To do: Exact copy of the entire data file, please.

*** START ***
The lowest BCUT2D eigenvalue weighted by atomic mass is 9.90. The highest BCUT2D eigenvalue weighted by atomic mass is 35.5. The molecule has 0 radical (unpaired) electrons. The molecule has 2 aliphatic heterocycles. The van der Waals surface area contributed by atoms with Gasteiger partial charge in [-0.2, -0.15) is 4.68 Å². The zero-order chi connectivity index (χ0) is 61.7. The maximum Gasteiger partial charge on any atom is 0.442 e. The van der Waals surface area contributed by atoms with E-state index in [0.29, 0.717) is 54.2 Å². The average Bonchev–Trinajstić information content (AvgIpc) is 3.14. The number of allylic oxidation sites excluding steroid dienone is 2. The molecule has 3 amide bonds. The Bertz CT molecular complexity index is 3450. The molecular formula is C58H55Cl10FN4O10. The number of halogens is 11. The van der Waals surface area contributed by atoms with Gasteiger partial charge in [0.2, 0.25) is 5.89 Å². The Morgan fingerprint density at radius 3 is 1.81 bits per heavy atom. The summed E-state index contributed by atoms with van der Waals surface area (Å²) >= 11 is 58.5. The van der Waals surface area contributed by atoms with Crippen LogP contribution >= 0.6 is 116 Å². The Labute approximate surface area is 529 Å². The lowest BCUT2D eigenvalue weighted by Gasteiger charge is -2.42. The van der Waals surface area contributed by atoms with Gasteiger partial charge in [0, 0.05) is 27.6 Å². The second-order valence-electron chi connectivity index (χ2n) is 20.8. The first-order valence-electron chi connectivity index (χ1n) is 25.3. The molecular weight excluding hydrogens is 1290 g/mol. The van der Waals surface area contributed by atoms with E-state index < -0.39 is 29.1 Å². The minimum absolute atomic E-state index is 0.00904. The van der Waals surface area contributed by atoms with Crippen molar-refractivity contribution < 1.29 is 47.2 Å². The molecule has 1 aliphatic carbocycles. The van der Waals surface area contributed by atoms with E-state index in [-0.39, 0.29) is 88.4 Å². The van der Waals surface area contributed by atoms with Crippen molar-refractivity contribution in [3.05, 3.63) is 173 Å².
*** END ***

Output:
The lowest BCUT2D eigenvalue weighted by atomic mass is 9.90. The highest BCUT2D eigenvalue weighted by atomic mass is 35.5. The molecule has 0 radical (unpaired) electrons. The molecule has 2 aliphatic heterocycles. The van der Waals surface area contributed by atoms with Gasteiger partial charge in [-0.2, -0.15) is 4.68 Å². The zero-order chi connectivity index (χ0) is 61.7. The maximum Gasteiger partial charge on any atom is 0.442 e. The van der Waals surface area contributed by atoms with E-state index in [0.29, 0.717) is 54.2 Å². The average Bonchev–Trinajstić information content (AvgIpc) is 3.14. The number of allylic oxidation sites excluding steroid dienone is 2. The molecule has 3 amide bonds. The Bertz CT molecular complexity index is 3450. The molecular formula is C58H55Cl10FN4O10. The number of halogens is 11. The van der Waals surface area contributed by atoms with Gasteiger partial charge in [0.2, 0.25) is 5.89 Å². The Morgan fingerprint density at radius 3 is 1.81 bits per heavy atom. The summed E-state index contributed by atoms with van der Waals surface area (Å²) >= 11 is 58.5. The van der Waals surface area contributed by atoms with Crippen LogP contribution >= 0.6 is 116 Å². The Labute approximate surface area is 529 Å². The lowest BCUT2D eigenvalue weighted by Gasteiger charge is -2.42. The van der Waals surface area contributed by atoms with Gasteiger partial charge in [0, 0.05) is 27.6 Å². The second-order valence-electron chi connectivity index (χ2n) is 20.8. The first-order valence-electron chi connectivity index (χ1n) is 25.3. The molecular weight excluding hydrogens is 1290 g/mol. The van der Waals surface area contributed by atoms with E-state index < -0.39 is 29.1 Å². The minimum absolute atomic E-state index is 0.00904. The van der Waals surface area contributed by atoms with Crippen molar-refractivity contribution < 1.29 is 47.2 Å². The molecule has 1 aliphatic carbocycles. The van der Waals surface area contributed by atoms with E-state index in [-0.39, 0.29) is 88.4 Å². The van der Waals surface area contributed by atoms with Crippen molar-refractivity contribution in [3.05, 3.63) is 173 Å².